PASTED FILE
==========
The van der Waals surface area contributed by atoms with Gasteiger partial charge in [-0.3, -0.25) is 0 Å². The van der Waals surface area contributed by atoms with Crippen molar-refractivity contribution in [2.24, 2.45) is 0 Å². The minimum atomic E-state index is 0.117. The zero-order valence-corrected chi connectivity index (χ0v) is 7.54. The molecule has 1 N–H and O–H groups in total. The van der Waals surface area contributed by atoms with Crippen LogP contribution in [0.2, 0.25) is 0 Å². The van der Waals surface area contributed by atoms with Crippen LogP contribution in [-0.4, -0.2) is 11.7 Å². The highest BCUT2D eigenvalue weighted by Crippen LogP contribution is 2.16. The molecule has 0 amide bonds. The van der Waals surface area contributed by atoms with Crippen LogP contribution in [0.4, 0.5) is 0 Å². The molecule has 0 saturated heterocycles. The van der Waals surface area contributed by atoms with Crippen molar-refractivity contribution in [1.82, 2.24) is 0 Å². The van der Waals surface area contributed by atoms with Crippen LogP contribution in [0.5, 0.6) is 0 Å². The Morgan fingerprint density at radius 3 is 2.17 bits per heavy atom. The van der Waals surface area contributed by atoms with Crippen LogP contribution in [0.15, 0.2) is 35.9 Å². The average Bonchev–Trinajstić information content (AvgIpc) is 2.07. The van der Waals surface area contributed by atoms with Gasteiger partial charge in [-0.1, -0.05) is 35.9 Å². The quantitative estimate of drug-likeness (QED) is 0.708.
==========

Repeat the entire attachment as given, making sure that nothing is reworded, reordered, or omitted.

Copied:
The van der Waals surface area contributed by atoms with Gasteiger partial charge in [-0.3, -0.25) is 0 Å². The van der Waals surface area contributed by atoms with Crippen molar-refractivity contribution in [2.24, 2.45) is 0 Å². The minimum atomic E-state index is 0.117. The zero-order valence-corrected chi connectivity index (χ0v) is 7.54. The molecule has 1 N–H and O–H groups in total. The van der Waals surface area contributed by atoms with Crippen LogP contribution in [0.2, 0.25) is 0 Å². The van der Waals surface area contributed by atoms with Crippen LogP contribution in [-0.4, -0.2) is 11.7 Å². The highest BCUT2D eigenvalue weighted by Crippen LogP contribution is 2.16. The molecule has 0 amide bonds. The van der Waals surface area contributed by atoms with Crippen LogP contribution in [0.4, 0.5) is 0 Å². The molecule has 0 saturated heterocycles. The van der Waals surface area contributed by atoms with Crippen molar-refractivity contribution in [1.82, 2.24) is 0 Å². The van der Waals surface area contributed by atoms with Crippen LogP contribution in [0.5, 0.6) is 0 Å². The Morgan fingerprint density at radius 3 is 2.17 bits per heavy atom. The van der Waals surface area contributed by atoms with Crippen LogP contribution in [0.15, 0.2) is 35.9 Å². The average Bonchev–Trinajstić information content (AvgIpc) is 2.07. The van der Waals surface area contributed by atoms with Gasteiger partial charge in [-0.1, -0.05) is 35.9 Å². The quantitative estimate of drug-likeness (QED) is 0.708.